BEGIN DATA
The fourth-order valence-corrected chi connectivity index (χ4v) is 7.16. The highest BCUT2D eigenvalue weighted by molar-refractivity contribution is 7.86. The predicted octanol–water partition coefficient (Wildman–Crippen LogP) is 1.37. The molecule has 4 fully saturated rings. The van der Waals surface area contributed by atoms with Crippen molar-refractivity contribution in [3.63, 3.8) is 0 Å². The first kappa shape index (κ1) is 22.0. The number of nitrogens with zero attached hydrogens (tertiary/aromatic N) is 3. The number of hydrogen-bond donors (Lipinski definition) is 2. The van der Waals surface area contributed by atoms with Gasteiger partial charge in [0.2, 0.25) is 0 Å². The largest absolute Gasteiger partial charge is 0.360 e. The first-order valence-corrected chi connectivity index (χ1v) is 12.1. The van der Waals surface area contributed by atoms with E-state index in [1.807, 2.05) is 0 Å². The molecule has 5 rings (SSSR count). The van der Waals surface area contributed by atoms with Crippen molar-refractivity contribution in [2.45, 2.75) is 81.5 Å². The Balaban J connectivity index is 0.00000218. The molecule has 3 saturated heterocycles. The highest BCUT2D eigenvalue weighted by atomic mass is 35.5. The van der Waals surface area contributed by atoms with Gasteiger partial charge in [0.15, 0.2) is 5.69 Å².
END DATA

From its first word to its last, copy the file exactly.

The fourth-order valence-corrected chi connectivity index (χ4v) is 7.16. The highest BCUT2D eigenvalue weighted by molar-refractivity contribution is 7.86. The predicted octanol–water partition coefficient (Wildman–Crippen LogP) is 1.37. The molecule has 4 fully saturated rings. The van der Waals surface area contributed by atoms with Crippen molar-refractivity contribution in [3.63, 3.8) is 0 Å². The first kappa shape index (κ1) is 22.0. The number of nitrogens with zero attached hydrogens (tertiary/aromatic N) is 3. The number of hydrogen-bond donors (Lipinski definition) is 2. The van der Waals surface area contributed by atoms with Gasteiger partial charge in [0.2, 0.25) is 0 Å². The largest absolute Gasteiger partial charge is 0.360 e. The first-order valence-corrected chi connectivity index (χ1v) is 12.1. The van der Waals surface area contributed by atoms with E-state index in [1.807, 2.05) is 0 Å². The molecule has 5 rings (SSSR count). The van der Waals surface area contributed by atoms with Crippen molar-refractivity contribution in [2.45, 2.75) is 81.5 Å². The Balaban J connectivity index is 0.00000218. The molecule has 3 saturated heterocycles. The highest BCUT2D eigenvalue weighted by atomic mass is 35.5. The van der Waals surface area contributed by atoms with Gasteiger partial charge in [0.15, 0.2) is 5.69 Å².